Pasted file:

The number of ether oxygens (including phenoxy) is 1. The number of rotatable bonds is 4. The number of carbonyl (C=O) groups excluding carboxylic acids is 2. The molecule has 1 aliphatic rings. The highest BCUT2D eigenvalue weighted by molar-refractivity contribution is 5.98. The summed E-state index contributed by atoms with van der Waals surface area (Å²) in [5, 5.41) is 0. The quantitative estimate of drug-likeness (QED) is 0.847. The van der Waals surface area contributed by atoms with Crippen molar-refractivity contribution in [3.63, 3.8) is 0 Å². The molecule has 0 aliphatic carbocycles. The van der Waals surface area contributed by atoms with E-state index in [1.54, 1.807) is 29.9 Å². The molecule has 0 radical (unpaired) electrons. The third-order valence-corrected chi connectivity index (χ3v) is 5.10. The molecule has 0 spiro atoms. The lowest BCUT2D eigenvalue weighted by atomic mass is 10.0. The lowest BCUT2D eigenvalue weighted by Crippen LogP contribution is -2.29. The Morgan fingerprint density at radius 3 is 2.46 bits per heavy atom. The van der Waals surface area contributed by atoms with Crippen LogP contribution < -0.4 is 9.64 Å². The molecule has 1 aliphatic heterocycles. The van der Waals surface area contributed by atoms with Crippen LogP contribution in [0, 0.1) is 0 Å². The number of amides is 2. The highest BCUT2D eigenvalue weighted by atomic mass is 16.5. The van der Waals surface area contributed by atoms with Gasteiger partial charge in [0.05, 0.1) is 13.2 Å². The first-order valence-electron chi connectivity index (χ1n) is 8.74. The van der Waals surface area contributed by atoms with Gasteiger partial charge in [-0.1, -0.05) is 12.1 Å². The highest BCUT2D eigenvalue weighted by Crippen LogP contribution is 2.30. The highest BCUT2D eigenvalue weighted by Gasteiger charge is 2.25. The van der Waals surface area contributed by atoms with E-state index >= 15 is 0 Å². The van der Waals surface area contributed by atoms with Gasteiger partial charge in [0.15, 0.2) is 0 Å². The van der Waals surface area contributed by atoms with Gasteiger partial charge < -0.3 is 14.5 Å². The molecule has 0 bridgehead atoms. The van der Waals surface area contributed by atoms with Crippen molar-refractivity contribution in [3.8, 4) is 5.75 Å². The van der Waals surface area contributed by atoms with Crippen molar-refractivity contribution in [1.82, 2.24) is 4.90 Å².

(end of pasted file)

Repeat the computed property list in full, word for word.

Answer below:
The number of ether oxygens (including phenoxy) is 1. The number of rotatable bonds is 4. The number of carbonyl (C=O) groups excluding carboxylic acids is 2. The molecule has 1 aliphatic rings. The highest BCUT2D eigenvalue weighted by molar-refractivity contribution is 5.98. The summed E-state index contributed by atoms with van der Waals surface area (Å²) in [5, 5.41) is 0. The quantitative estimate of drug-likeness (QED) is 0.847. The van der Waals surface area contributed by atoms with Crippen molar-refractivity contribution in [3.63, 3.8) is 0 Å². The molecule has 0 aliphatic carbocycles. The van der Waals surface area contributed by atoms with E-state index in [1.54, 1.807) is 29.9 Å². The molecule has 0 radical (unpaired) electrons. The third-order valence-corrected chi connectivity index (χ3v) is 5.10. The molecule has 0 spiro atoms. The lowest BCUT2D eigenvalue weighted by atomic mass is 10.0. The lowest BCUT2D eigenvalue weighted by Crippen LogP contribution is -2.29. The Morgan fingerprint density at radius 3 is 2.46 bits per heavy atom. The van der Waals surface area contributed by atoms with Crippen LogP contribution < -0.4 is 9.64 Å². The molecule has 1 aliphatic heterocycles. The van der Waals surface area contributed by atoms with Crippen LogP contribution in [0, 0.1) is 0 Å². The number of amides is 2. The highest BCUT2D eigenvalue weighted by atomic mass is 16.5. The van der Waals surface area contributed by atoms with Gasteiger partial charge in [0.05, 0.1) is 13.2 Å². The first-order valence-electron chi connectivity index (χ1n) is 8.74. The van der Waals surface area contributed by atoms with Gasteiger partial charge in [-0.1, -0.05) is 12.1 Å². The highest BCUT2D eigenvalue weighted by Crippen LogP contribution is 2.30. The highest BCUT2D eigenvalue weighted by Gasteiger charge is 2.25. The van der Waals surface area contributed by atoms with E-state index >= 15 is 0 Å². The van der Waals surface area contributed by atoms with Gasteiger partial charge in [0.15, 0.2) is 0 Å². The van der Waals surface area contributed by atoms with Gasteiger partial charge < -0.3 is 14.5 Å². The molecule has 0 bridgehead atoms. The van der Waals surface area contributed by atoms with Crippen molar-refractivity contribution in [3.8, 4) is 5.75 Å². The van der Waals surface area contributed by atoms with Crippen molar-refractivity contribution in [1.82, 2.24) is 4.90 Å².